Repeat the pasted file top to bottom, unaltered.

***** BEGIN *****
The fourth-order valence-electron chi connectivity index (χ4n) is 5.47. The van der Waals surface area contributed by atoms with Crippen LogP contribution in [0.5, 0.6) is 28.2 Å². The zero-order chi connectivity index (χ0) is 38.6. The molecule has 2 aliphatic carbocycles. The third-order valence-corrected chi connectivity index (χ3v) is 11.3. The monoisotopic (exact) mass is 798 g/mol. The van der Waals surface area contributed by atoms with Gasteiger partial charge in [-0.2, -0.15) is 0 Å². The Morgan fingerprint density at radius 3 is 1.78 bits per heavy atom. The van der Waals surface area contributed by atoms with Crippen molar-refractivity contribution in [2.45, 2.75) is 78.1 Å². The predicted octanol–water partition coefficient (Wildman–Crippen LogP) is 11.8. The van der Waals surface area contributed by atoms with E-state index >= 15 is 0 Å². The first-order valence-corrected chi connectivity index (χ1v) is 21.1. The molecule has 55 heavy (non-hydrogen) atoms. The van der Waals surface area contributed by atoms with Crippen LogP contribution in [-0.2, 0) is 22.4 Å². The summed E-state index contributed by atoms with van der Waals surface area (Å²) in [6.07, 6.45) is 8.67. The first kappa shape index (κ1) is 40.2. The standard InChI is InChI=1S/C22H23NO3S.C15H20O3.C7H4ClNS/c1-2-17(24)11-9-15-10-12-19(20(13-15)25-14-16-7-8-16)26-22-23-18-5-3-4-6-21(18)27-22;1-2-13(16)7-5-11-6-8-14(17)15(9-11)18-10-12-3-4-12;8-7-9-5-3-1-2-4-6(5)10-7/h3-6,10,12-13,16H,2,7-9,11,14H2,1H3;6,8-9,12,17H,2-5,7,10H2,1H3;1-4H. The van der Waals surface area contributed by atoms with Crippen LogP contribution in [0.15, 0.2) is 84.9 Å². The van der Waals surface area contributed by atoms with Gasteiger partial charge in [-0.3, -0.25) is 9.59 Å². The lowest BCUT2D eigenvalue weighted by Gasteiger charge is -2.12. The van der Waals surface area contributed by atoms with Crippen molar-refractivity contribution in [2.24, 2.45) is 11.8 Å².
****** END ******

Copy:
The fourth-order valence-electron chi connectivity index (χ4n) is 5.47. The van der Waals surface area contributed by atoms with Crippen LogP contribution in [0.5, 0.6) is 28.2 Å². The zero-order chi connectivity index (χ0) is 38.6. The molecule has 2 aliphatic carbocycles. The third-order valence-corrected chi connectivity index (χ3v) is 11.3. The monoisotopic (exact) mass is 798 g/mol. The van der Waals surface area contributed by atoms with Gasteiger partial charge in [-0.2, -0.15) is 0 Å². The Morgan fingerprint density at radius 3 is 1.78 bits per heavy atom. The van der Waals surface area contributed by atoms with Crippen molar-refractivity contribution in [2.45, 2.75) is 78.1 Å². The predicted octanol–water partition coefficient (Wildman–Crippen LogP) is 11.8. The van der Waals surface area contributed by atoms with E-state index >= 15 is 0 Å². The first-order valence-corrected chi connectivity index (χ1v) is 21.1. The molecule has 55 heavy (non-hydrogen) atoms. The van der Waals surface area contributed by atoms with Crippen LogP contribution in [-0.2, 0) is 22.4 Å². The summed E-state index contributed by atoms with van der Waals surface area (Å²) in [6.07, 6.45) is 8.67. The first kappa shape index (κ1) is 40.2. The standard InChI is InChI=1S/C22H23NO3S.C15H20O3.C7H4ClNS/c1-2-17(24)11-9-15-10-12-19(20(13-15)25-14-16-7-8-16)26-22-23-18-5-3-4-6-21(18)27-22;1-2-13(16)7-5-11-6-8-14(17)15(9-11)18-10-12-3-4-12;8-7-9-5-3-1-2-4-6(5)10-7/h3-6,10,12-13,16H,2,7-9,11,14H2,1H3;6,8-9,12,17H,2-5,7,10H2,1H3;1-4H. The van der Waals surface area contributed by atoms with Crippen LogP contribution in [0.15, 0.2) is 84.9 Å². The van der Waals surface area contributed by atoms with Gasteiger partial charge in [-0.3, -0.25) is 9.59 Å². The lowest BCUT2D eigenvalue weighted by Gasteiger charge is -2.12. The van der Waals surface area contributed by atoms with Crippen molar-refractivity contribution in [2.24, 2.45) is 11.8 Å².